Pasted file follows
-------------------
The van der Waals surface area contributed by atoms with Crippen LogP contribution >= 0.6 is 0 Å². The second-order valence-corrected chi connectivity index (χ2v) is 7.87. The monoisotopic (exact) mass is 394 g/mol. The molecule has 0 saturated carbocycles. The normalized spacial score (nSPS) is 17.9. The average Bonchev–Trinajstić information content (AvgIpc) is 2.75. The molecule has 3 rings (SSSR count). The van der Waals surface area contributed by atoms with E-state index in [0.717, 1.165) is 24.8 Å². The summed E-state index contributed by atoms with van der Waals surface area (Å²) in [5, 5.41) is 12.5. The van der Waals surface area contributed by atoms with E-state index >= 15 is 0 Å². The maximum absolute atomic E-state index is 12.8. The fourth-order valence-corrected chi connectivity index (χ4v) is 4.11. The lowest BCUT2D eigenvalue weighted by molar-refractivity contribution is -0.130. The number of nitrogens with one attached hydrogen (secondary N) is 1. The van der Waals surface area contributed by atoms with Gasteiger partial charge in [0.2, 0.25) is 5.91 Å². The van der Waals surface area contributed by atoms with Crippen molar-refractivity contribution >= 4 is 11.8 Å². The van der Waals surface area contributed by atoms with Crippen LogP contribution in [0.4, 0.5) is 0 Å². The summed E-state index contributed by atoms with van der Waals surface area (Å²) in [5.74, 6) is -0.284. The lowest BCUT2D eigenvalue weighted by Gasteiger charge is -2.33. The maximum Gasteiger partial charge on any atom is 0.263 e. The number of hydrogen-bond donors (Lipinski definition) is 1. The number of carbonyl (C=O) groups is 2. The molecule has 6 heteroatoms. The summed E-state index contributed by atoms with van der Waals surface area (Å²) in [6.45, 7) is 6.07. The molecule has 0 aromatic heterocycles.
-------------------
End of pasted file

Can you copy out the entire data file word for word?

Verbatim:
The van der Waals surface area contributed by atoms with Crippen LogP contribution >= 0.6 is 0 Å². The second-order valence-corrected chi connectivity index (χ2v) is 7.87. The monoisotopic (exact) mass is 394 g/mol. The molecule has 0 saturated carbocycles. The normalized spacial score (nSPS) is 17.9. The average Bonchev–Trinajstić information content (AvgIpc) is 2.75. The molecule has 3 rings (SSSR count). The van der Waals surface area contributed by atoms with E-state index in [0.717, 1.165) is 24.8 Å². The summed E-state index contributed by atoms with van der Waals surface area (Å²) in [5, 5.41) is 12.5. The van der Waals surface area contributed by atoms with E-state index >= 15 is 0 Å². The maximum absolute atomic E-state index is 12.8. The fourth-order valence-corrected chi connectivity index (χ4v) is 4.11. The lowest BCUT2D eigenvalue weighted by molar-refractivity contribution is -0.130. The number of nitrogens with one attached hydrogen (secondary N) is 1. The van der Waals surface area contributed by atoms with Gasteiger partial charge in [0.2, 0.25) is 5.91 Å². The van der Waals surface area contributed by atoms with Crippen molar-refractivity contribution >= 4 is 11.8 Å². The van der Waals surface area contributed by atoms with Crippen LogP contribution in [0.4, 0.5) is 0 Å². The summed E-state index contributed by atoms with van der Waals surface area (Å²) in [5.74, 6) is -0.284. The lowest BCUT2D eigenvalue weighted by Gasteiger charge is -2.33. The maximum Gasteiger partial charge on any atom is 0.263 e. The number of hydrogen-bond donors (Lipinski definition) is 1. The number of carbonyl (C=O) groups is 2. The molecule has 6 heteroatoms. The summed E-state index contributed by atoms with van der Waals surface area (Å²) in [6.45, 7) is 6.07. The molecule has 0 aromatic heterocycles.